Recently I was assisting a client in getting their Annual Report ticked off against the ACFID Code requirements before it went off to the printers. I was reminded of the many hours that I have spent preparing annual report financial statements, graphs, explanations… and then reading and rereading the copy till I could almost recite it!
Charity annual reports usually have a wealth of information in them: program descriptions, photos of good works done, financial statements, and these days, a lot of useful infographics. Sometimes when we get in the midst of this big production, and are hard up against deadlines, we can just focus on getting the task off our list as quickly as possible. We can forget some important things that will save time later. Here are my top tips to remember when preparing the finance sections in an Annual Report, gained from my years reviewing hundreds of reports across the sector when I was on ACFID’s Code of Conduct Committee, and from preparing reports myself:
1. Don’t just copy last year’s format: it’s so tempting to do this as you’re often very time pressured. Did your Annual Report get a clean bill of health from ACFID last year? If so, great! Often though, ACFID has some recommendations in last year’s letter to you about how to improve your report next year. These are important to implement! ACFID will also change the required format of the report from time to time. The new ACFID Code is in effect for 30 June 2013 Annual Reports, including extra requirements around the financial narrative. Have a look at them here (pages 20-21).
2. The Table of Cash Movements is not the same as your Cash Flow Statement: it’s a separate statement to help members of the public see how efficiently charities are spending significant project funds (more than 10% of annual income). The beginning and ending cash balances in the table need to tie back to your bank balance in your Balance Sheet. If they don’t (for example if you have some of your cash tied up in short term investments or you have a bank overdraft), include a small note reconciling your Balance Sheet cash to Table of Cash Movements cash.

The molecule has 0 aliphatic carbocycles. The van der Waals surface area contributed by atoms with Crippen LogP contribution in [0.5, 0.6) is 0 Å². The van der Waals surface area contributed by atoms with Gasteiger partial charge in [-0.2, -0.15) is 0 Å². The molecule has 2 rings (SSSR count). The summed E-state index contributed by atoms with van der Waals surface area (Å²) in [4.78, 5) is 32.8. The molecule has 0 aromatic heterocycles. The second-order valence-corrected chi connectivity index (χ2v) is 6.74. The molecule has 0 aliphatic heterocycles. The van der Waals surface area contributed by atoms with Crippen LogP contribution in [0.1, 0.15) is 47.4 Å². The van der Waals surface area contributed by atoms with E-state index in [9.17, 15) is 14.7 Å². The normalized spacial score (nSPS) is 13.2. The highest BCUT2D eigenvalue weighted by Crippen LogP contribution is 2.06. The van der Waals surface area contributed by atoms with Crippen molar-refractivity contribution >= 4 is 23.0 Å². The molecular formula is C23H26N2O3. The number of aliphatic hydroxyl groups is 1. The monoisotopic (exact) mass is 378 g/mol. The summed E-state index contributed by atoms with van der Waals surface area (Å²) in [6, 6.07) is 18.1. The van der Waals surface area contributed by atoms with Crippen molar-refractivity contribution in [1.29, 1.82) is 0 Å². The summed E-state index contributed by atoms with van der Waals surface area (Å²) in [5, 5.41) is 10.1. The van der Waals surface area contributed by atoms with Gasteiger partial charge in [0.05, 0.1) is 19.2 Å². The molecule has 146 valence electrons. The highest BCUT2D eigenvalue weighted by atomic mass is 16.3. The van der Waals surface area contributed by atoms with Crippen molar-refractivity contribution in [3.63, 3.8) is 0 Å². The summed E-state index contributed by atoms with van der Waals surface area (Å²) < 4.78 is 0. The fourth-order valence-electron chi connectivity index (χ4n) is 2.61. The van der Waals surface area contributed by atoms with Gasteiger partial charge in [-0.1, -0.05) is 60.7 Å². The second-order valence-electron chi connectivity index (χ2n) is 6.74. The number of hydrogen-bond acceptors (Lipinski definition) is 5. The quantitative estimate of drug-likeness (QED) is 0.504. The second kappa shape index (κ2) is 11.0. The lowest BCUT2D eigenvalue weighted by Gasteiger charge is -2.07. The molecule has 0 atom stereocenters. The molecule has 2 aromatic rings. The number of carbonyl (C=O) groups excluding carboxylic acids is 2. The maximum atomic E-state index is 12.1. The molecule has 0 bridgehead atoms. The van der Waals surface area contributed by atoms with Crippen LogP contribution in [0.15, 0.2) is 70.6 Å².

3. The ACFID requirements are a minimum: you must include all the line items in the Balance Sheet and Income Statement (or else a footnote saying that you don’t have transactions in those categories). This also means that if you find the ACFID categories aren’t quite right for your agency, you can add more. Do you do a lot of retail work? You can add some separate lines to disclose that. Did you have an unusually large exchange rate movement this year that makes your results look strange? You can split that out onto an extra line also. There’s nothing to stop you from adding more footnotes to your accounts to explain things (ok, sometimes there are printer restrictions!). That’s where the new plain language summary of your agency’s income and expenditure (a requirement of the new Code) can also come in handy.
4. Don’t forget who your report is for: members, donors, suppliers, members of the public will all be interested in your report. If you’re unsure of how to explain things or present things, ask yourself how it might appear to one of these people. Plain language is important. I can still remember preparing an annual report one year and having the Communications team asking me to explain what impairment meant, in a way that non accountants could understand…!
5. Try (!) to have your section ready early: okay, this might be asking for a miracle but… Depending on the size of your organisation, it might be a Marketing team pulling together the Annual Report, with Finance contributing a section. It can be tempting for Finance people to deprioritise the Annual Report in favour of its more formal cousin, the statutory accounts. The Annual Report is important too, and often has a broader readership. Where possible, it’s best to try and build in some extra time for any last minute issues, particularly if you are handing over your section to someone else to incorporate into the overall report. It can be a great opportunity to create goodwill!
6. Ask for help! The ACFID Code has been written by people in the international development sector for people in the sector to use. That’s a big sector, and the Code won’t cover every detail of every agency. If you’re unsure about something, call the people in ACFID’s Code Management team and ask for assistance. They are happy to explain how the Code applies to your agency. Remember that the Code is for people in the sector, so the team at ACFID are interested to hear how easy or difficult it is to implement for a range of agencies. At Social Business Consulting, we also provide an ACFID Annual Report Compliance Review service. See more details of this on our Products & Services page in the Finance section, or get in touch on our Contact Us page and we’ll explain how this works.
Happy Annual Reporting!